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    ABSTRACT: EMBRYONIC FLOWER (EMF) genes are required to maintain vegetative development via repression of flower homeotic genes in Arabidopsis. Removal of EMF gene function caused plants to flower upon germination, producing abnormal and sterile flowers. The pleiotropic effect of emf1 mutation suggests its requirement for gene programs involved in diverse developmental processes. Transgenic plants harboring EMF1 promoter::glucuronidase (GUS) reporter gene were generated to investigate the temporal and spatial expression pattern of EMF1. These plants displayed differential GUS activity in vegetative and flower tissues, consistent with the role of EMF1 in regulating multiple gene programs. EMF1::GUS expression pattern in emf mutants suggests organ-specific auto-regulation. Sense- and antisense (as) EMF1 cDNA were expressed under the control of stage- and tissue-specific promoters in transgenic plants. Characterization of these transgenic plants showed that EMF1 activity is required in meristematic as well as differentiating tissues to rescue emf mutant phenotype. Temporal removal or reduction of EMF1 activity in the embryo or shoot apex of wild-type seedlings was sufficient to cause early flowering and terminal flower formation in adult plants. Such reproductive cell memory is reflected in the flower MADS-box gene activity expressed prior to flowering in these early flowering plants. However, temporal removal of EMF1 activity in flower meristem did not affect flower development. Our results are consistent with EMF1's primary role in repressing flowering in order to allow for vegetative growth.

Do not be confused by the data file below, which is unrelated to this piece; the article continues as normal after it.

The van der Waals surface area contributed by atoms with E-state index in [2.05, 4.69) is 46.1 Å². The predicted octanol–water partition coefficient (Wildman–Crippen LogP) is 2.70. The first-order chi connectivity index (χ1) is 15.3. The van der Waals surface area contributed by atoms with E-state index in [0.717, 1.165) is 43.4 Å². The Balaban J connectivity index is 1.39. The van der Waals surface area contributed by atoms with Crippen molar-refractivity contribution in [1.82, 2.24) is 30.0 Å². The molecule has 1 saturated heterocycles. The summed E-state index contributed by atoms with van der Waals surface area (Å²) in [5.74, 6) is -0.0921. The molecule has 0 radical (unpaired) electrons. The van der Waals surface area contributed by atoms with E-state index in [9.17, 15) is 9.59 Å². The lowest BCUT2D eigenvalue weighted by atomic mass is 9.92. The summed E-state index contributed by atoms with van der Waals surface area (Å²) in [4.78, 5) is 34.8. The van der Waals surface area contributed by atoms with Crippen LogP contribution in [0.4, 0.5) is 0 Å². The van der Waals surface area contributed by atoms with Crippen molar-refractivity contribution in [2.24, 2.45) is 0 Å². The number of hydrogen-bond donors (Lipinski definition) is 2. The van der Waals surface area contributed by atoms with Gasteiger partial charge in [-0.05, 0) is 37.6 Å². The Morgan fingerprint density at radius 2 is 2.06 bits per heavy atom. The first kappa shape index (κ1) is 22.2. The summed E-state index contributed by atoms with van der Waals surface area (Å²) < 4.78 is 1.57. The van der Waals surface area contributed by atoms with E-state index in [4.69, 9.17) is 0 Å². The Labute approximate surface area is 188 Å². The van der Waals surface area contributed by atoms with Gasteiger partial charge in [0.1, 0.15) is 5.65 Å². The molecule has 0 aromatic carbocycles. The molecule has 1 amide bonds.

Molecular Plant 07/2009; 2(4):643-53. · 6.13 Impact Factor